MSc. Environmental and Geomatic Engineering (2013) at Politecnico Di Milano. Thesis title: 'Local gravity data (geoids) alignment using global models; satellite-only GOCE model and EGM2008'.

Current Geosim Project (since 01.04.2014)

'Linking global mantle dynamics with lithosphere dynamics using the geoid as a major constraint'.

Supervisors: Bernhard Steinberger (GFZ ), Irina Rogozhina (GFZ) and Volker John (WIAS).

The Earth's surface is broken into "tectonic plates" that move in different directions and at different rates.The interior (mantle), on which plates rest, also undergoes convection motion that in turn causes plate motion. Surface signatures of mantle convection can be observed as; plate motions with GPS permanent stations, dynamic geoid and topography, reflecting heterogeneity in the Earth's interior. The research seek to establish a link between surface observations (e.g., geoid, plate motion, stress field) and the evolution of the mantle, to resolve the uncertainties in the mantle and lithospheric structures using available observables, and to study the effect of complex rheology and structure of the lithosphere on the dynamic topography and geoid. This is to be achieved through coupling of a global mantle model with the model of lithosphere dynamics using the observed geoid as a major constraint and seismic data as a major input.

Conference abstracts

A. Osei Tutu, E. Rogozhin (2014), Strong paleoseismic manifestations in the south Baltic Sea basin, Kaliningrad city area, related to the retreat of the Fennoscandian Ice Sheet, EGU 2014, Vienna, Austria.

A. Osei Tutu, C. Gruber (2014), High resolution global gravity field modeling in spherical harmonics with regard to the constituents, EGU 2014, Vienna, Austria.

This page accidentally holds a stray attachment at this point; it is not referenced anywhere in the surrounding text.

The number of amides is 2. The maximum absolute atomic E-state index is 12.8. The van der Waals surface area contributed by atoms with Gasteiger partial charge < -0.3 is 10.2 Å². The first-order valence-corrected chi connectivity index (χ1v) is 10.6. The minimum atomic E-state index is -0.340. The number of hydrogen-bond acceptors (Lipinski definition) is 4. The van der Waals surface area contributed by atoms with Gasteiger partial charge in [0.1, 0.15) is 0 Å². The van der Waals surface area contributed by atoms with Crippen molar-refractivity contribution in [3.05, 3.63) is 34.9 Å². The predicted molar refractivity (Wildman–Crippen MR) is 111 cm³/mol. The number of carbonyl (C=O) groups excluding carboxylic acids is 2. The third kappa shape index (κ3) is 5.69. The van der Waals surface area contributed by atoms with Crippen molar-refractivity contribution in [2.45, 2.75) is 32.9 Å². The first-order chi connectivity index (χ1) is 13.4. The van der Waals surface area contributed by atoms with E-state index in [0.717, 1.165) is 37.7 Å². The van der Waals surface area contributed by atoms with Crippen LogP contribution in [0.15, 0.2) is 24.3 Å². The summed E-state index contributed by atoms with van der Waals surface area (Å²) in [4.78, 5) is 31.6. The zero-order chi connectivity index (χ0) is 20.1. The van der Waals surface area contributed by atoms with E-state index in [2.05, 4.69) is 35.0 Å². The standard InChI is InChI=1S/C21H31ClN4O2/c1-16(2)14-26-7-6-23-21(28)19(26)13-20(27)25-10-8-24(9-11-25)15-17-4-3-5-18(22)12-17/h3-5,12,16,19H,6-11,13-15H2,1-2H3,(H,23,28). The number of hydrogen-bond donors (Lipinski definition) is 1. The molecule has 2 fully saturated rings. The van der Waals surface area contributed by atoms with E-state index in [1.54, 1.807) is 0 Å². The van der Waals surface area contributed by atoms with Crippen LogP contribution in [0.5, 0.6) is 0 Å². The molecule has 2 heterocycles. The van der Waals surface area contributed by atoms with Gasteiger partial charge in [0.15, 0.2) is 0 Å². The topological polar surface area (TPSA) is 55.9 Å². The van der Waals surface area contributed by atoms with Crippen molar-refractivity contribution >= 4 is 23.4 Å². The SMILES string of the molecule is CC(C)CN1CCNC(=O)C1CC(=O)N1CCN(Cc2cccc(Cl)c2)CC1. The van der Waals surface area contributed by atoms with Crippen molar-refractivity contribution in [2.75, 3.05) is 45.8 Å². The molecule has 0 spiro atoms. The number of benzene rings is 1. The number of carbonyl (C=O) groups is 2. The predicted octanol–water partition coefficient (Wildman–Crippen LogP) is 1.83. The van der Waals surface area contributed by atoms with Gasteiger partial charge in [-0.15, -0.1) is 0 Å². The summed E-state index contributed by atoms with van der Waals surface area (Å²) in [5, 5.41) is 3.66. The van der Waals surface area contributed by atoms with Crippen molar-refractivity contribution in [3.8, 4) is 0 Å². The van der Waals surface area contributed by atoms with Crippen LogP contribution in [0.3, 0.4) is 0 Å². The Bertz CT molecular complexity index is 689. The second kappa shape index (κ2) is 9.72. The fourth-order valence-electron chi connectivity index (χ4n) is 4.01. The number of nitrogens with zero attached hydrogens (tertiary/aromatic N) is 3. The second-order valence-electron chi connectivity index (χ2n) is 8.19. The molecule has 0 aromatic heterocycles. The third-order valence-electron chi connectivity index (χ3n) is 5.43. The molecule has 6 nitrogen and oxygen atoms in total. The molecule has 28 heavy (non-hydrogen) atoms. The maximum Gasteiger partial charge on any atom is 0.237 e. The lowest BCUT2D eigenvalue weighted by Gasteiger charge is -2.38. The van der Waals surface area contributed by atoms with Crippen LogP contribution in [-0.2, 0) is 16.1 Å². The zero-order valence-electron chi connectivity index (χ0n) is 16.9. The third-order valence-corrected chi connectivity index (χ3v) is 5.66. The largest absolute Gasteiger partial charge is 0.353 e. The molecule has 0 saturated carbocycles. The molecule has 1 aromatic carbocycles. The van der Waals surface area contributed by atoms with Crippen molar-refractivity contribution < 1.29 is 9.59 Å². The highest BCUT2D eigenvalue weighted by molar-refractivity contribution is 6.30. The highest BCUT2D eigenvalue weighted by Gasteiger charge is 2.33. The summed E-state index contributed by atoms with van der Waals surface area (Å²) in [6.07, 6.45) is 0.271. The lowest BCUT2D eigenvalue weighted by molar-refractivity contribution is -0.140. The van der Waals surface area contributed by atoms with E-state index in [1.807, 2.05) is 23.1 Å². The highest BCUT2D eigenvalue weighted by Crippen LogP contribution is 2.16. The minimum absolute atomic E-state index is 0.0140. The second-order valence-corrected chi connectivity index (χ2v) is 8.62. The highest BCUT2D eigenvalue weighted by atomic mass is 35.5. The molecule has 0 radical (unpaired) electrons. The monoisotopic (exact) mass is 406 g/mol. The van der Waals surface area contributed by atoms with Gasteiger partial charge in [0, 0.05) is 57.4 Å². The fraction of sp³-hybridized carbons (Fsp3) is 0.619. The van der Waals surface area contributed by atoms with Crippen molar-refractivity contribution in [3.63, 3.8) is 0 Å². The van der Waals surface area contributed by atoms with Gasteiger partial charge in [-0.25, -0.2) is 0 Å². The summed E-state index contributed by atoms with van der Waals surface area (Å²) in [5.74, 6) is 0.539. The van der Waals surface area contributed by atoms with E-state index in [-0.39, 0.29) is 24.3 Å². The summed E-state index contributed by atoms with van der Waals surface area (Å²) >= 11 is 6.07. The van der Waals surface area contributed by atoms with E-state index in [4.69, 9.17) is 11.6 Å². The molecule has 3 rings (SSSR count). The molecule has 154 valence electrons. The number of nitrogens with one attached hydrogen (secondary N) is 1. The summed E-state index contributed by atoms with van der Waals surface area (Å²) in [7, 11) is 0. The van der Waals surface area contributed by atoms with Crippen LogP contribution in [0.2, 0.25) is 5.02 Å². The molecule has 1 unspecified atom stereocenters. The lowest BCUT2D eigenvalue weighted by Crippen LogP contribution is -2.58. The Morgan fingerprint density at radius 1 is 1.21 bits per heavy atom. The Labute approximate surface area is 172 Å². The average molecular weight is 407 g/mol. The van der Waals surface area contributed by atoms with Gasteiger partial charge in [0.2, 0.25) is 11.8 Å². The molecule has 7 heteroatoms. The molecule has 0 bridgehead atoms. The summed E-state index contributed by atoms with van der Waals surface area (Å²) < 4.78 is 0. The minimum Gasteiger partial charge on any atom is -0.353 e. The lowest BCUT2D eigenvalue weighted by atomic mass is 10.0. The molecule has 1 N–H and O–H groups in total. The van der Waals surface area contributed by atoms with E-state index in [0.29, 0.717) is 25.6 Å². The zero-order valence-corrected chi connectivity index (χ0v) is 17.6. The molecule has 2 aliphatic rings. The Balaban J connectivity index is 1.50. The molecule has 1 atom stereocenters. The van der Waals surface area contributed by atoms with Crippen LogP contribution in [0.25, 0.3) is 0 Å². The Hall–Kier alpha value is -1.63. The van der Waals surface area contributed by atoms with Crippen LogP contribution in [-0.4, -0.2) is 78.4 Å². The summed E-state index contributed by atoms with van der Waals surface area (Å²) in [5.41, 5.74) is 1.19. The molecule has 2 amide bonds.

A. Osei Tutu, E. Rogozhin and B. Steinberger (2014), Linking global mantle dynamics with lithosphere dynamics - ILP LABPAX (2014), Hainburg, Austria.

RA III, Atmosphere-Hydrosphere

Forough Marzban


MSc. in Computer Engineering -Artificial Intelligent- (2009) at Islamic Azad University Science and Research branch, Tehran, Iran. Thesis title: 'Identification and Predication of Chaotic time series by using Dynamic Neural Network Discrete time'.

Project with GeoSim (will starts on 01.06.2014)

'Estimation of high resolution 2m Temperature in Urban areas using Artificail intellegence methods: case study Berlin'

Supervisors: Sahar Sodoudi (FU Meteorology) and Lutz Prechelt (FU Computer Science).

It is necessary to develop a method for the estimation of air temperature with reasonable accuracy and spatial and temporal resolution in the urban areas with low temperature gauge density. For this reason, we should develop an appropriate machine learning techniques. Thus, in my research, first of all, different machine learning techniques including Neural networks (Dynamic Neural unit , Multilayer perceptrons (by using Back Propagation algorithm)), Bayesian Network, Fuzzy System, Support vector machine are considered and then, by applying each technique, a predicator model of air temperature will be generated. The comparison between these methods will be done, finally we evaluate the accuracy of each model and choose the best one for the high resolution temperature prediction.

Edoardo Mazza


B.Sc with Honours in 'Geophysics and Meteorology' (2013) at the University of Edinburgh. Thesis title: 'An investigation of the influence of different climate variability modes on the Atlantic tropical cyclone activity using a multiple linear regression model'.

Current Project with GeoSim (since 1.10.2013)

'Dynamic and thermodynamic control on medicane activity' at the Institute of Meteorology, FU Berlin.

Supervisors: Uwe Ulbrich (FU meteorology) and Rupert Klein (FU Mathematics).

The Mediterranean Sea, under specific circumstances, is an area prone to the development of intense sub-synoptic scale, axisymmetric cyclones, often referred to as “Medicanes”.

Although they share some visual and physical similarities with tropical cyclones, several aspects of their genesis and evolution remain unknown. My research is aimed at untangling the importance of different dynamical and thermodynamical factors throughout the lifecycle of medicanes using high- resolution numerical model simulations.The research may provide useful information to improve the forecasting of such cyclones and hence reduce the associated risk sin highly-vulnerable areas.